There are two ways to measure customer emotion in the contact centre. These include a survey-based metric and sentiment analysis.
METHOD 1 – The Survey-Based Metric
The survey-based metric is commonly known as Net Emotional Value (NEV).
Calculating Net Emotional Value (NEV)
When we visited AO’s contact centre in Bolton, we learned that the company ask their customers to describe their latest interaction with an advisor in just one word, via a text message after the call.
AO then categorise the responses that they receive into negative, neutral and excellent. By doing so, the company have all the information they need to calculate a NEV.
The responses that the customers give will represent an emotion that they felt during the call and – after eliminating neutral responses, such as “fine” – the contact centre can simply subtract the number of negative responses from the number of positive replies to get a NEV score.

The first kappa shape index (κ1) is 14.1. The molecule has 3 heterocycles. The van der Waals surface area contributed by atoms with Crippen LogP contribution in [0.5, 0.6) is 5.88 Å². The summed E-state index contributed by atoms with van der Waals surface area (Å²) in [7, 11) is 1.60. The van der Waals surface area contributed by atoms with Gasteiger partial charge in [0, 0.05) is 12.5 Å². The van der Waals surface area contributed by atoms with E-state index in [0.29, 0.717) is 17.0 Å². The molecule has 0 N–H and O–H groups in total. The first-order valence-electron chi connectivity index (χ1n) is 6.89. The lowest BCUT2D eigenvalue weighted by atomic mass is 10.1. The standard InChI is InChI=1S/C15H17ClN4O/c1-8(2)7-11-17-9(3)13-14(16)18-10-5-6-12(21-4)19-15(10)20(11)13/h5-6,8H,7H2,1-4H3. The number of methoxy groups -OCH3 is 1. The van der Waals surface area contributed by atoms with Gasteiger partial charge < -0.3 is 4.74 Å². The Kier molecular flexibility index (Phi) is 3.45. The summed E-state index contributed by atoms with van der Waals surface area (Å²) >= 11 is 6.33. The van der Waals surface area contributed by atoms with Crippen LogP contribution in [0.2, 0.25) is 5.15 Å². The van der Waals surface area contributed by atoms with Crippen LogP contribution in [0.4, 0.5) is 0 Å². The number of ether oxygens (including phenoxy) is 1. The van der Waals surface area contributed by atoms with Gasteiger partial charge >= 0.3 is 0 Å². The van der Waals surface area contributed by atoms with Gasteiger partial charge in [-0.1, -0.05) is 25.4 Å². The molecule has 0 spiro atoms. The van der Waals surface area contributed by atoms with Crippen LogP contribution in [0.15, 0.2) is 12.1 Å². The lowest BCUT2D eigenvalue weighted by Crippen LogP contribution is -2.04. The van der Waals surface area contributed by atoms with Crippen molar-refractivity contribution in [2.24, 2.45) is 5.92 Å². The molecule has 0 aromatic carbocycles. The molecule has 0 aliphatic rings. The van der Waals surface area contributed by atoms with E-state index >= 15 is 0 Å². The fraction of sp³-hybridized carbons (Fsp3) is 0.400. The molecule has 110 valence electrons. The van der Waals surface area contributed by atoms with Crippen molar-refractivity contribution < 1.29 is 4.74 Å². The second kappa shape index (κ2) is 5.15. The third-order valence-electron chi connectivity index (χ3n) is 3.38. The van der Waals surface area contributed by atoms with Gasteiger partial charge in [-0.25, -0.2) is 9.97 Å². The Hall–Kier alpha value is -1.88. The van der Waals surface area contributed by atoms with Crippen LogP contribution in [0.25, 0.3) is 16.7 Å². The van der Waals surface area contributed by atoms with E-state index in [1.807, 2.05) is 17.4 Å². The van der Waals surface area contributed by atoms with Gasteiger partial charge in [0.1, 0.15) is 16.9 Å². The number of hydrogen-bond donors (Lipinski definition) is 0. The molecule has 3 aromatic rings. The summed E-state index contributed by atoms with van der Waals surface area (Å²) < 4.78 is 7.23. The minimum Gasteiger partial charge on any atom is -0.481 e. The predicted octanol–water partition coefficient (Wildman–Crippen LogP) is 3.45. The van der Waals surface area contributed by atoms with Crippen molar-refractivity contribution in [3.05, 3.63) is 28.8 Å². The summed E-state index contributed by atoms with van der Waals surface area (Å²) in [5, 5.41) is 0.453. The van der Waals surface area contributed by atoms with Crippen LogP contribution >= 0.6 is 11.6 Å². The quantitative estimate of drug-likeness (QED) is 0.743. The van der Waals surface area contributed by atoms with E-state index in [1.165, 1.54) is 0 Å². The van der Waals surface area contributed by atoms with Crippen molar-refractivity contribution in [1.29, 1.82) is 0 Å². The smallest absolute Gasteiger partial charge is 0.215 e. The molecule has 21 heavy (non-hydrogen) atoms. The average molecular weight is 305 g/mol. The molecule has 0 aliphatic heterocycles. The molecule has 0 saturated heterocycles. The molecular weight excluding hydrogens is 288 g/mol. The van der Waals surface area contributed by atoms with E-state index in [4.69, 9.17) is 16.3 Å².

(These are some examples of words sent to AO’s contact centre in Bolton)
The equation for a Net Emotional Value (NEV) is shown below.
This NEV score could end up being positive or negative, although the aim is to get it to be as high as possible.
A different contact centre could choose for advisors to ask customers the question over the phone at the end of the call, to boost response rates, instead of sending a text message. However, this could distort the overall NEV score, as the customer may hide their dissatisfaction from the advisor who took the call.
So an automated IVR survey once the call has come to an end could be a better alternative.
The Benefits of Using This Method
It can be used on an individual advisor level – While it is useful to track the general emotion of customers leaving the contact centre, each individual advisor can be given a NEV score based solely on the conversations that they have with customers. This can be useful to highlight those who need more coaching, as well as those who deserve reward and recognition.
It tells you what is working and when – The NEV can also be used in isolation on certain call types, so the contact centre can track which contact reasons are causing the most negative emotion. Also, as the metric changes constantly with every new piece of feedback, the contact centre can ascertain immediate feedback when a process or introduced.